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--- PEEPSHOW: Look what people made with my patterns ...
--- LINKFEST: Check out these amazing crafters and makers!
It was a beautiful sunny day yesterday ... freezing, but beautiful. I have my coat and scarf at my feet in these photos. I'm sure everyone else at the park thought I was nuts. :)
... and then it was time to steek the real sweater!
I wanted to steek the front edges of my sweater to allow me to cut off the myriad of ends the stripes left. I was a little worried though, so I swatched the whole thing. As hilarious as it sounds, at times like this, I feel like a master painter making a detail practice painting ... it's the same kind of thing, right? Practice makes perfect. ;)
When I was knitting the arms, I would carry the yarn if I was only skipping over two rows, otherwise, I would cut the yarn. There were dozens of ends along the seam where I was making color changes and cutting the yarn.
As I suspected, the arms on this sweater were much bigger than I wanted them to be. They might be the right size for layering over button up shirts, but I wanted a closer, smoother fit, so I went back and made some adjustments.
Even with the stripes, this is a very quick knit on 5.0 mm needles. I sped through the body and did everything according to the pattern ...
.. until ... haha, you knew there was an until, right?
At the beginning of December I decided to start a couple of sweaters. Out of the blue, I suddenly HAD to cast on for both of them. One is slumbering now, but I'm still in the thick of the other, so I'm going to start blogging about it - Panoply of Purple Stripes
using Stefanie Japel's knitting pattern Shapely Boyfriend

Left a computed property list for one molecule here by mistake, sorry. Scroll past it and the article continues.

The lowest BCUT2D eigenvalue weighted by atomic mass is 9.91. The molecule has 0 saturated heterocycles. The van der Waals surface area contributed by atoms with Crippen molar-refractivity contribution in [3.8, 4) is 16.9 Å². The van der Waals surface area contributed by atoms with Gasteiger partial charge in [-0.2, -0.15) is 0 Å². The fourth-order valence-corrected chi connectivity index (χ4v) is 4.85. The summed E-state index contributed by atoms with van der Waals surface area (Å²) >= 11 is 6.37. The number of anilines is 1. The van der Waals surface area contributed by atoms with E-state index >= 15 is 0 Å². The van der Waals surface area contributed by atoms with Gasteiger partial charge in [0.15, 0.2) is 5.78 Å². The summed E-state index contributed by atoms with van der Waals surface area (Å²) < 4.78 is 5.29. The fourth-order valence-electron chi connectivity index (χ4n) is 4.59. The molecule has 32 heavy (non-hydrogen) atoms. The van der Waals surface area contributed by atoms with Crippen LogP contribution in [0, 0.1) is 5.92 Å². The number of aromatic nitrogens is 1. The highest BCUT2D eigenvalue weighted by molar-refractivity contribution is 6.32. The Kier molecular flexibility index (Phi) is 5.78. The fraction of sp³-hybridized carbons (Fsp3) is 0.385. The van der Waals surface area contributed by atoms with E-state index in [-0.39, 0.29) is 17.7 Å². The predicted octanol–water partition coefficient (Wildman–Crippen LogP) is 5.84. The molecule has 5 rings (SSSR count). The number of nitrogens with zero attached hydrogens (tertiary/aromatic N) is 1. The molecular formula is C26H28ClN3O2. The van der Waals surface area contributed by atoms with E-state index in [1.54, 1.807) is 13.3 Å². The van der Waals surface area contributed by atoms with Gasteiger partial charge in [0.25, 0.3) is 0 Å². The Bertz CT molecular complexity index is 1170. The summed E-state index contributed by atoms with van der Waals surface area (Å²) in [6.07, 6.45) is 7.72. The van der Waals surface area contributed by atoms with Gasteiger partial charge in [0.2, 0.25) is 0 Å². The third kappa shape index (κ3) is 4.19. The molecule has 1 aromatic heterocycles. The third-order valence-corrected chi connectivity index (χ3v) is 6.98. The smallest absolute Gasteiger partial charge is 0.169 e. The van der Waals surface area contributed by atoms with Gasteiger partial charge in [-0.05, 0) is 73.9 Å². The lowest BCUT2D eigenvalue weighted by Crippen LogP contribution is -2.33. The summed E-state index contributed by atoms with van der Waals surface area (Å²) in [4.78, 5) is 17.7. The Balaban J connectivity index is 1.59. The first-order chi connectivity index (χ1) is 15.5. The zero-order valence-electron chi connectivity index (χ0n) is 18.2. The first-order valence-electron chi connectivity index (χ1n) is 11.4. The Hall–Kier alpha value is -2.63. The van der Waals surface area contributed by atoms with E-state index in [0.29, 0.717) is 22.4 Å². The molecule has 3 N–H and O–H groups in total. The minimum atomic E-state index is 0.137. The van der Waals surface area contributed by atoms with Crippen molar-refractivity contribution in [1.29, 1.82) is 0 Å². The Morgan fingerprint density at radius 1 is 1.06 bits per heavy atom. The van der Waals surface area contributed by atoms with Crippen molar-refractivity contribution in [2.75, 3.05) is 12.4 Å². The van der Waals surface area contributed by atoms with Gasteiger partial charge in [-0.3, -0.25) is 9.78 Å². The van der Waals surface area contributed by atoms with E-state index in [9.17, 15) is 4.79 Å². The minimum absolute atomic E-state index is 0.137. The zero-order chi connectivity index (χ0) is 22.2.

You may remember that the mustard gloves
were an experiment to not make little holes when the stitches split at the thumb/palm and in between the fingertubes. For these gloves, I'm trying the crossed stitch
technique I found on TECHKnitting.
As I mentioned in my last post about these gloves
, I started these gloves about 6 months ago. I was fresh off my own pair of turtleneck gloves and I was curious about how to avoid the holes that appear on either side of the thumb when you pick up the stitches for the thumb tube.
Woo hoo! Check out my Intarsia 101
tutorial on CRAFT Magazine's site.
Look at what blocking does! It's a must for knitted lace. If you're going to take the time to knit lace, you gotta block it. And, let me tell you, knitting is slow and knitting complicated lace is SLOWER than slow. When I was first starting out, I think I was going so slowly that time started running backwards.
I completed my knitted braided cable headband. It's made from Schulana Merino Cotton 135. It's a soft and spongy yarn that doesn't itch me at all.
Get ready to learn more information about the construction of a mini clown sweater than any one human should know.
I am savoring this project. Taking my time. Enjoying every step. This is so much fun, I don't want it to end. I'm going to be a little sad when it's all over and I have to mail it away.
I've finished the embroidery on the face. Now to do the hairy sleeves.
Yes, it's as terrifyingly adorable as you'd imagine.
When I saw the photo of the color stripes in my first post about the knitted chair covers
, I noticed something that really got under my skin: accidental red-white-blue.
The two guest chairs in my office from work have been well-loved. I want to spruce them up a little with slip covers.